Written by Ann Brennan
On Friday morning before I left for the Ocean City Games, I went for my eight-mile run. As I ran I listened to You Are A Badass by Jennifer Sincero. I seldom listen to self-help books but something compelled me to pick it up and in the vein of everything happens for a reason, I think I know why. The lesson that really stuck out for me Friday was to always think, “This is good because,” even when everything is going wrong. The next day this lesson would really come in handy.
Saturday morning, my son, Blaise and I took our kayak to the beach, checked on the kayak he would be borrowing for the day and became a little anxious about the sea. But. even as we stood there watching the waves pound the shore, we worried about getting our kayaks over the surf, not about what would happen in the next five hours. We have kayaked for years in all sorts of conditions so we had no reason to worry.
Unfortunately, that changed pretty early in the event. We split up as our swimmers began their 9-mile event, each paddling right beside our swimmer trying to row a straight line and guide them through the course. Almost immediately I began feeling the effects of seasickness. By the first mile I knew I was sick, by the third I was strategically planning how to puke and not break my swimmer’s concentration. Finally, because another swimmer dropped out there was an extra kayaker who could sub in for me and help my swimmer to the finish. This gave me the opportunity to re-assess my situation.
Unfortunately, having not kept anything down since the beginning of the race, I was not in a good position to make a decision and I continued paddling for another 2 miles. Luckily before we made it to the five-mile mark, Blaise, whose swimmer had also had to drop out, caught up with me and guided me in. With no strength left and still puking, I did not make it out of the water as gracefully as that might sound. I spent the rest of that day and the next trying to make the ground stop moving and fighting extreme nausea. In a nutshell, Saturday was a miserable day for me.
But, it was good because…
1. My swimmer finished – Thanks to another kayaker who immediately saw my need and stepped up, my swimmer was guided into the finish safely.
2. Blaise took initiative – Once Blaise realized how miserable I was, he took the initiative, made contact with the lifeguard on shore, cleared the beach and helped get my boat and me safely to shore.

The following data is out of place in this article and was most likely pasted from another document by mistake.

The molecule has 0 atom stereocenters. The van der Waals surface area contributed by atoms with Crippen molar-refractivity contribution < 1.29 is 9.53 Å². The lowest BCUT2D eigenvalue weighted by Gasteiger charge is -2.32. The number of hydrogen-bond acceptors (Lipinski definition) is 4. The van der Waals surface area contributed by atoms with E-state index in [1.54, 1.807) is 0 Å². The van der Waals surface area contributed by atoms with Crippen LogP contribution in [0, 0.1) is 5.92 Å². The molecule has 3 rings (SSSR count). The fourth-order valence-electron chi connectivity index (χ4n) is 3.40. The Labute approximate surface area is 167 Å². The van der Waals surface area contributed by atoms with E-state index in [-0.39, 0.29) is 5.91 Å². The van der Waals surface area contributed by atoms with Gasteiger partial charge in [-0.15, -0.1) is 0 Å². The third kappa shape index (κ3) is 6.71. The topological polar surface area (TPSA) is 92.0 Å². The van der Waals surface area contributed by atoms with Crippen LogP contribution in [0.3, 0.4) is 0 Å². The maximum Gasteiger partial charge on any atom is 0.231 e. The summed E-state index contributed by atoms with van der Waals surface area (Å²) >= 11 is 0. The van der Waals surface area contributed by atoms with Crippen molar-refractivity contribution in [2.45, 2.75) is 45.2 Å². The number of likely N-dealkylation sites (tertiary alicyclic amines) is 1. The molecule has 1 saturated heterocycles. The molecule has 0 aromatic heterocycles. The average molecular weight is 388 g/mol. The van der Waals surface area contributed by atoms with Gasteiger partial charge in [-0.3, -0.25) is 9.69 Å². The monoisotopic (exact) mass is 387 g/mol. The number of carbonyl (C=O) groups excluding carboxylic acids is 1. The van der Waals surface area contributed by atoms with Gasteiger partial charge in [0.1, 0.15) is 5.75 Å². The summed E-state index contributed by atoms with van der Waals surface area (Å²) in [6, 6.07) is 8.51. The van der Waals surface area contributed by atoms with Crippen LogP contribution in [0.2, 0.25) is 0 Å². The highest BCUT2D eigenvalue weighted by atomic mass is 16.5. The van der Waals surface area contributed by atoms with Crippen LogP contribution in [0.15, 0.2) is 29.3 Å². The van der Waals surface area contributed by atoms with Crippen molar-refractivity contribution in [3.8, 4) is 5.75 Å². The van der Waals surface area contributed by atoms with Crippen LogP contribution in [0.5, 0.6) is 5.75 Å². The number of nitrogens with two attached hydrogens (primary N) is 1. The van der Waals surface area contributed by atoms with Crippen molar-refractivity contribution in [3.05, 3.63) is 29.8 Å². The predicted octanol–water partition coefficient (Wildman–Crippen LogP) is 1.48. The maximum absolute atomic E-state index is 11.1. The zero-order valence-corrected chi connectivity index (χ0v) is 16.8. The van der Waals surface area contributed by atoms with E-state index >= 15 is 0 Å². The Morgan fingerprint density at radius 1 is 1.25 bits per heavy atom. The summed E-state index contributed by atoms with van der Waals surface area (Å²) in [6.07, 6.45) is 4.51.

3. Strangers stepped up – As I was sitting on the shore, still in my swimsuit, unable to get my legs underneath me to stand up and violently shivering, a mom and her daughter made their way over with towels and food. They wrapped me in the towels, helped me open a granola bar and try a couple of bites and encouraged me to drink more fluid even though it was the last thing I wanted to do.
4. Volunteers rock – Not long after we made it to shore, two volunteers made it to the beach, grabbed our kayaks, loaded them on a truck and took us back to the finish line, where more volunteers made sure that Blaise had food, I had Powerade and a blanket and helped us find out about my swimmer. My daughter Meg was one of the volunteers and did a great job the rest of the day encouraging me to eat, drink and rest.
5. Our bus driver was the best – In the morning, Blaise and I had dropped our kayaks at one end of the beach, driven back off the island and dropped our car at the Park ‘n Ride. This meant we would have to repeat the steps when we left the beach. In the morning this seemed like a great plan, but as I sat on the side of the road trying not to puke and just wanting to go to sleep, it seemed like a bigger feat than completing the race. Then suddenly, our bus driver saved the day. Instead of making us take the bus back to the Park ‘n Ride, getting our car, going back through traffic to collect our kayaks and once again leaving the island, he suggested we put the kayak on the bus. I could have kissed him.
6. Everyone was safe – Though the water was cold and rough and several swimmers and kayakers had to leave the event early, everybody, swimmers and kayakers, made it safely to shore.
Maybe I would have seen these positives in the day without Jennifer Sincero’s book, maybe I wouldn’t have. Whatever the case, I am glad the lesson was on my mind. I am glad I can look back on a day in which I was absolutely miserable and see the good in it. The Ocean Games have been around for just over a year. The event was created by my friend Corey Davis to raise money for John Hopkin’s Traumatic Brain Injury Program. It is a well organized event, with amazing volunteers, for a great cause. I am glad to have been a part of it and to have found so many positives even in the condition I ended up in.
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